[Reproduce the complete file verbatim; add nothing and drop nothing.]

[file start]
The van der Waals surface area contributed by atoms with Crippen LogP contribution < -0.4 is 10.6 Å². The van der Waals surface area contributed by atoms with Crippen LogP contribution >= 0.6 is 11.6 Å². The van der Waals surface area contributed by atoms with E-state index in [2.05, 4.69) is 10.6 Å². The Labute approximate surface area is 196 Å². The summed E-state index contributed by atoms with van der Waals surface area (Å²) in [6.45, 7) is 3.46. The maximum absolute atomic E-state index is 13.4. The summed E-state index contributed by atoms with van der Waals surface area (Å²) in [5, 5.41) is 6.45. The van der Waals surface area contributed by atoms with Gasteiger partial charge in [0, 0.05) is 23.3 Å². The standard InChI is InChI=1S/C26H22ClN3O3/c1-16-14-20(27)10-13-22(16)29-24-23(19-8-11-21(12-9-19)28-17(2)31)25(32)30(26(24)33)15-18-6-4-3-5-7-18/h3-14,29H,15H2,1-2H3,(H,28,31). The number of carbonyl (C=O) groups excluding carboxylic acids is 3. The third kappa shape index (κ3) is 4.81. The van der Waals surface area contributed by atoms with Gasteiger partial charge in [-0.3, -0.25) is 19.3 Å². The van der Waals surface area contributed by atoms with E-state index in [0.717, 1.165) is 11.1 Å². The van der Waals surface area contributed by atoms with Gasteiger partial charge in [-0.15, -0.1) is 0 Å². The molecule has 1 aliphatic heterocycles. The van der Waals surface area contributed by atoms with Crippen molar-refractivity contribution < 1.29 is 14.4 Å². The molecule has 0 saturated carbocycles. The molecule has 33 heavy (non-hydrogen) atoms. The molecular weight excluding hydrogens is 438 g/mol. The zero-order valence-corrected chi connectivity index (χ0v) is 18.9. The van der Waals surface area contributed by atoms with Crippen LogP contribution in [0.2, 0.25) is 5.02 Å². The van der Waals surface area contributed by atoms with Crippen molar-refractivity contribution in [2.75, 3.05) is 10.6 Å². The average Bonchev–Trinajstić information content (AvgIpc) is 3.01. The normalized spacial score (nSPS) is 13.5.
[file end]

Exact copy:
The van der Waals surface area contributed by atoms with Crippen LogP contribution < -0.4 is 10.6 Å². The van der Waals surface area contributed by atoms with Crippen LogP contribution >= 0.6 is 11.6 Å². The van der Waals surface area contributed by atoms with E-state index in [2.05, 4.69) is 10.6 Å². The Labute approximate surface area is 196 Å². The summed E-state index contributed by atoms with van der Waals surface area (Å²) in [6.45, 7) is 3.46. The maximum absolute atomic E-state index is 13.4. The summed E-state index contributed by atoms with van der Waals surface area (Å²) in [5, 5.41) is 6.45. The van der Waals surface area contributed by atoms with Gasteiger partial charge in [0, 0.05) is 23.3 Å². The standard InChI is InChI=1S/C26H22ClN3O3/c1-16-14-20(27)10-13-22(16)29-24-23(19-8-11-21(12-9-19)28-17(2)31)25(32)30(26(24)33)15-18-6-4-3-5-7-18/h3-14,29H,15H2,1-2H3,(H,28,31). The number of carbonyl (C=O) groups excluding carboxylic acids is 3. The third kappa shape index (κ3) is 4.81. The van der Waals surface area contributed by atoms with Gasteiger partial charge in [-0.3, -0.25) is 19.3 Å². The van der Waals surface area contributed by atoms with E-state index in [0.717, 1.165) is 11.1 Å². The van der Waals surface area contributed by atoms with Gasteiger partial charge in [-0.15, -0.1) is 0 Å². The molecule has 1 aliphatic heterocycles. The van der Waals surface area contributed by atoms with Crippen molar-refractivity contribution < 1.29 is 14.4 Å². The molecule has 0 saturated carbocycles. The molecule has 33 heavy (non-hydrogen) atoms. The molecular weight excluding hydrogens is 438 g/mol. The zero-order valence-corrected chi connectivity index (χ0v) is 18.9. The van der Waals surface area contributed by atoms with Crippen LogP contribution in [0.2, 0.25) is 5.02 Å². The van der Waals surface area contributed by atoms with Crippen molar-refractivity contribution in [2.75, 3.05) is 10.6 Å². The average Bonchev–Trinajstić information content (AvgIpc) is 3.01. The normalized spacial score (nSPS) is 13.5.